Combine the brine, water and ice in the 5-gallon bucket. Place the thawed turkey (with innards removed) breast side down in brine. If necessary, weigh down the bird to ensure it is fully immersed, cover, and refrigerate or set in cool area for 8 to 16 hours, turning the bird once half way through brining.
Preheat the oven to 500 degrees F. Remove the bird from brine and rinse inside and out with cold water. Discard the brine.
Place the bird on roasting rack, breast up, inside a half sheet pan and pat dry with paper towels.
Combine the apple, pears, orange, onion, cinnamon stick, and 1 cup of water in a microwave safe dish and microwave on high for 5 minutes. Add steeped aromatics to the turkey’s cavity along with the rosemary and sage. Tuck the wings underneath the bird and coat the skin liberally with canola oil.
Roast the turkey, breast up, on lowest level of the oven at 500 degrees F for 30 minutes, watching closely as it browns. Flip and insert a probe thermometer into thickest part of the breast and reduce the oven temperature to 350 degrees F. Set the thermometer alarm (if available) to 155 degrees F.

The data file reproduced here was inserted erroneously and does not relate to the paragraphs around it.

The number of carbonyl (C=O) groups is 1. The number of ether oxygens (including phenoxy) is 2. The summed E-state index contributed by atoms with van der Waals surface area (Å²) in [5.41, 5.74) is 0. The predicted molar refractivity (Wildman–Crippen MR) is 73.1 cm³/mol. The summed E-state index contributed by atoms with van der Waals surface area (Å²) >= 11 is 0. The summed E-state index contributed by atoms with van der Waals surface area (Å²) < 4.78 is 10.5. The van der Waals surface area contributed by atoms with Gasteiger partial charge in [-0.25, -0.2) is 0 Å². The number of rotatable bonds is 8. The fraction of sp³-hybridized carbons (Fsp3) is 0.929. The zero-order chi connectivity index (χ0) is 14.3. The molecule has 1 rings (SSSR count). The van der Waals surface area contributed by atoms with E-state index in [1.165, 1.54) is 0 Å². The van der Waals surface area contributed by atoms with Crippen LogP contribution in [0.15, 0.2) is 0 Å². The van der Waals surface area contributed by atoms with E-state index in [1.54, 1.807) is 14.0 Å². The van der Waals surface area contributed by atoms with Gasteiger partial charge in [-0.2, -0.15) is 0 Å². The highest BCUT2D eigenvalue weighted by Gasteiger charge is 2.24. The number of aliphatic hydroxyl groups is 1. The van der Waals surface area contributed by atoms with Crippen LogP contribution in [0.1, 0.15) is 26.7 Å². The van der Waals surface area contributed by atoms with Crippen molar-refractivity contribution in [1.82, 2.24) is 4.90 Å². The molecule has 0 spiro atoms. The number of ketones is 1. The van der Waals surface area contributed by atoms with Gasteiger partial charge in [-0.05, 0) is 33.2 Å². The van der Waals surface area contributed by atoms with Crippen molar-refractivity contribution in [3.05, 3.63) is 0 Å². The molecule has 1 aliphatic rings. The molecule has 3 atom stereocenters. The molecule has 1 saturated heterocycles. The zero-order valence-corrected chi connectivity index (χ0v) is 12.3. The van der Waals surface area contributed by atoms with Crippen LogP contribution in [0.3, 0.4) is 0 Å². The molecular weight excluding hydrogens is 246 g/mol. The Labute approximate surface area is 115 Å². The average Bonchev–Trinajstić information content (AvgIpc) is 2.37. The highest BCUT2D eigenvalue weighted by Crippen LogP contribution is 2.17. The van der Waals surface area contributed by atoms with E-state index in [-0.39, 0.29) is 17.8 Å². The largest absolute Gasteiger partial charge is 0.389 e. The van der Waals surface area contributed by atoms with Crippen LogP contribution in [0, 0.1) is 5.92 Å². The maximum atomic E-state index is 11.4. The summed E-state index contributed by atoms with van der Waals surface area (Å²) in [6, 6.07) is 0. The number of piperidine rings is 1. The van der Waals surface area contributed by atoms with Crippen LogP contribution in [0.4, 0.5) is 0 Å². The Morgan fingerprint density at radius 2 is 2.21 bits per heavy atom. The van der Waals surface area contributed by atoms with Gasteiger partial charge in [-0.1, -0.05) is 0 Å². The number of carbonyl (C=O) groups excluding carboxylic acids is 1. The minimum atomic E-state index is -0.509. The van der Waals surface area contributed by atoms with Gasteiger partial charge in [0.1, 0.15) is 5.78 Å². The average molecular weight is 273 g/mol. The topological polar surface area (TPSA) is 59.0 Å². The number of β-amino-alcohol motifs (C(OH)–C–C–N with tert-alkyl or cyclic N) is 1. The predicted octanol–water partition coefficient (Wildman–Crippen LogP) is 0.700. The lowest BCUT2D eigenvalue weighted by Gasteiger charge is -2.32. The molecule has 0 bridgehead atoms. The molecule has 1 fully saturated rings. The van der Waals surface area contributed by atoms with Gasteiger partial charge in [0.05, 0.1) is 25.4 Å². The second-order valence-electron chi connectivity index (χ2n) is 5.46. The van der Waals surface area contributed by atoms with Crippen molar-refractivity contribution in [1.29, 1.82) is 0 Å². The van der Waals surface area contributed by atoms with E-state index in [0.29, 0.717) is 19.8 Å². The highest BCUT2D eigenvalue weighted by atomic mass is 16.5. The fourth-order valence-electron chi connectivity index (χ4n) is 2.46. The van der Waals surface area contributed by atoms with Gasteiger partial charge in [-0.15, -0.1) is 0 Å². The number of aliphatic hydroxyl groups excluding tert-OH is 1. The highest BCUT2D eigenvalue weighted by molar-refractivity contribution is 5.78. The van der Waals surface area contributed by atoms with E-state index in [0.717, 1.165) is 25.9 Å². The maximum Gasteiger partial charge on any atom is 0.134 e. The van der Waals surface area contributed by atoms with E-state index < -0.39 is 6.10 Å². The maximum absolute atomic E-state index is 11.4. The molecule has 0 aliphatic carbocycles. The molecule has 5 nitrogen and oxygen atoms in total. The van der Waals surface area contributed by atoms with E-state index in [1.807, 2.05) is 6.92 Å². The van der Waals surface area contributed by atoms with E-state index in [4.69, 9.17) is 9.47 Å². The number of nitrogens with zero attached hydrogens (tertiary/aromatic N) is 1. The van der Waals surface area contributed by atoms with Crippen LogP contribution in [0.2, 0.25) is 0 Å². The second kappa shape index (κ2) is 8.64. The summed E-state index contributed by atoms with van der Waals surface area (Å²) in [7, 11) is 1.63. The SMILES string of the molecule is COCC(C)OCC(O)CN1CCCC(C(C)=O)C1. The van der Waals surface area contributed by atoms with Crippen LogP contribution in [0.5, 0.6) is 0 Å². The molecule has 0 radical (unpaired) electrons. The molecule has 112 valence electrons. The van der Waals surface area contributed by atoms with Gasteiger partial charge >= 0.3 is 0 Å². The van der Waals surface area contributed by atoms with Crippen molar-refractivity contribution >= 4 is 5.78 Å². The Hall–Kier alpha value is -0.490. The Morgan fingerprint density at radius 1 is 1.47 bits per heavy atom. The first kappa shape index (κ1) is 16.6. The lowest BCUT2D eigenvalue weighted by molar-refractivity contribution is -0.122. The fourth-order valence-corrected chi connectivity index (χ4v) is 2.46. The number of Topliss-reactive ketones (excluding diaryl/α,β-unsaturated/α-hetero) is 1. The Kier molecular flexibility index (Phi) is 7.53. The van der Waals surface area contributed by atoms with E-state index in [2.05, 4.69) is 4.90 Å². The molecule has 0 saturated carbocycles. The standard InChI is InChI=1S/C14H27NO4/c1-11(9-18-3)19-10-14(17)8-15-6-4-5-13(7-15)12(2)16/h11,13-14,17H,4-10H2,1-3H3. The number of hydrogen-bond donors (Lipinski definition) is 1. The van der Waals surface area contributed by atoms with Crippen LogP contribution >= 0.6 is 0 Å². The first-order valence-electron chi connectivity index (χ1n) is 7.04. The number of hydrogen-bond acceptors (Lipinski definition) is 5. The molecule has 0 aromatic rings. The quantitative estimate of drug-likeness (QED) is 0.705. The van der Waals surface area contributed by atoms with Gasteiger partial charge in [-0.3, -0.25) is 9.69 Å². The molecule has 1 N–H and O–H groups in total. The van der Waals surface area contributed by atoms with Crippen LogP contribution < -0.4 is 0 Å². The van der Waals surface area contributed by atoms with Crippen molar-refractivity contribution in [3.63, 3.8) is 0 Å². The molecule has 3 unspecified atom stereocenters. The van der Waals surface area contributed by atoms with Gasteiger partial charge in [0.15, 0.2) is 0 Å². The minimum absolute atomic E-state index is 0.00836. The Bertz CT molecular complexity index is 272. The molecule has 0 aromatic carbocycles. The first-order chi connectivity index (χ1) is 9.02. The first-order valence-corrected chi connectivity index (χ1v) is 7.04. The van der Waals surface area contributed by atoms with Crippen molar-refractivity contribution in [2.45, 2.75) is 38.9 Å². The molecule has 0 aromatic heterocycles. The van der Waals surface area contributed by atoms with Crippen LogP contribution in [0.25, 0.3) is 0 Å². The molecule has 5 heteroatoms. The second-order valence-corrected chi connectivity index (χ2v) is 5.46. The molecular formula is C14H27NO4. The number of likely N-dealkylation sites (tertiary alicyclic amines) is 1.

A 14 to 16 pound bird should require a total of 2 hours of roasting.
Let the turkey rest, loosely covered with foil for 30-45 minutes before carving.
I mean, okay…most people like mashed potatoes…but I sometimes like them to the exclusion of everything else on the plate.
In my not-so-humble opinion, the best mashed taters are smooth, creamy, savory, and can stand on their own without the need for gravy, extra butter, or sour cream.
Here’s the recipe that I’ve perfected after many, many (don’t ask) Thanksgiving and Christmas dinners. Oh, and I don’t what to hear a bunch of whining about calories and fat and blah blah blah…a reasonable portion, once or twice a year, ain’t gonna kill you.
If you’re still feeling guilty, skip that nasty marshmallow and yams dish instead.
Crazy Creamy Once-A-Year Mashed Potatoes
3 ½ pounds russet potatoes
4 ounces grated Asiago cheese
16 fluid ounces (2 cups) half-and-half
6 oz Sour Cream (preferably Mexican style)
16 oz (2 cups) chicken broth*
½ cube sweet cream butter, melted
6 cloves garlic, crushed
Salt & white pepper, to taste